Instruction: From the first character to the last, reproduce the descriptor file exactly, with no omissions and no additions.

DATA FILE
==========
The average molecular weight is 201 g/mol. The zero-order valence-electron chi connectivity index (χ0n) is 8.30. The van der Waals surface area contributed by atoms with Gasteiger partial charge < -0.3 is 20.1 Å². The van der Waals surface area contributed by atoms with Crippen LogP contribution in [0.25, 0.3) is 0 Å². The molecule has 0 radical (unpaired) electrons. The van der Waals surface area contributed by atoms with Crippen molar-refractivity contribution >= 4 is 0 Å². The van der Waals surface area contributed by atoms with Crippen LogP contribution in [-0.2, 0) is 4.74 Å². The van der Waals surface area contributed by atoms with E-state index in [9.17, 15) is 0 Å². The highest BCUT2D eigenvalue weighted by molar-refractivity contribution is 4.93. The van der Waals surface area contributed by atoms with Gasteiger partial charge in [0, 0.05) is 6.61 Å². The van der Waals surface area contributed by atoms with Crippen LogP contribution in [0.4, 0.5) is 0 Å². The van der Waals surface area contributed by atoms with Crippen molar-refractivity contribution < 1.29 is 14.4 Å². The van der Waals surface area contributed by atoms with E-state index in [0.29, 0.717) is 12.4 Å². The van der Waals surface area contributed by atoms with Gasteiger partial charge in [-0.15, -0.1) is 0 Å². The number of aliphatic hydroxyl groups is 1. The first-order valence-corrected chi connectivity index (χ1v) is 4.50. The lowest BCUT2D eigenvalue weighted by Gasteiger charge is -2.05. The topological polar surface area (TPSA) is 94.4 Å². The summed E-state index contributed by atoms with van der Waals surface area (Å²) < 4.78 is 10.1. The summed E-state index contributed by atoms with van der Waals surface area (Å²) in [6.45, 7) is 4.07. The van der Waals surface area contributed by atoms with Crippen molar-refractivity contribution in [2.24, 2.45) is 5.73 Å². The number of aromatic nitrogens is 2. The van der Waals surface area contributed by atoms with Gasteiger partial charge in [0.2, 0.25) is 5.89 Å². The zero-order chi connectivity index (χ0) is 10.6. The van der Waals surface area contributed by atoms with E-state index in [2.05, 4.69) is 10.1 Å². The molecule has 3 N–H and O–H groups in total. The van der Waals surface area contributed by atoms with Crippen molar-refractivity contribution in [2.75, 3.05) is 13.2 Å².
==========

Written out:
The average molecular weight is 201 g/mol. The zero-order valence-electron chi connectivity index (χ0n) is 8.30. The van der Waals surface area contributed by atoms with Gasteiger partial charge < -0.3 is 20.1 Å². The van der Waals surface area contributed by atoms with Crippen LogP contribution in [0.25, 0.3) is 0 Å². The molecule has 0 radical (unpaired) electrons. The van der Waals surface area contributed by atoms with Crippen molar-refractivity contribution >= 4 is 0 Å². The van der Waals surface area contributed by atoms with Crippen LogP contribution in [-0.2, 0) is 4.74 Å². The van der Waals surface area contributed by atoms with E-state index in [9.17, 15) is 0 Å². The highest BCUT2D eigenvalue weighted by molar-refractivity contribution is 4.93. The van der Waals surface area contributed by atoms with Gasteiger partial charge in [0, 0.05) is 6.61 Å². The van der Waals surface area contributed by atoms with Crippen LogP contribution in [0.4, 0.5) is 0 Å². The van der Waals surface area contributed by atoms with Crippen molar-refractivity contribution < 1.29 is 14.4 Å². The van der Waals surface area contributed by atoms with E-state index in [0.29, 0.717) is 12.4 Å². The van der Waals surface area contributed by atoms with Gasteiger partial charge in [-0.15, -0.1) is 0 Å². The number of aliphatic hydroxyl groups is 1. The first-order valence-corrected chi connectivity index (χ1v) is 4.50. The lowest BCUT2D eigenvalue weighted by Gasteiger charge is -2.05. The topological polar surface area (TPSA) is 94.4 Å². The summed E-state index contributed by atoms with van der Waals surface area (Å²) < 4.78 is 10.1. The summed E-state index contributed by atoms with van der Waals surface area (Å²) in [6.45, 7) is 4.07. The van der Waals surface area contributed by atoms with Crippen molar-refractivity contribution in [2.24, 2.45) is 5.73 Å². The number of aromatic nitrogens is 2. The van der Waals surface area contributed by atoms with Gasteiger partial charge in [0.2, 0.25) is 5.89 Å². The zero-order chi connectivity index (χ0) is 10.6. The van der Waals surface area contributed by atoms with E-state index in [2.05, 4.69) is 10.1 Å². The molecule has 3 N–H and O–H groups in total. The van der Waals surface area contributed by atoms with Crippen molar-refractivity contribution in [2.75, 3.05) is 13.2 Å².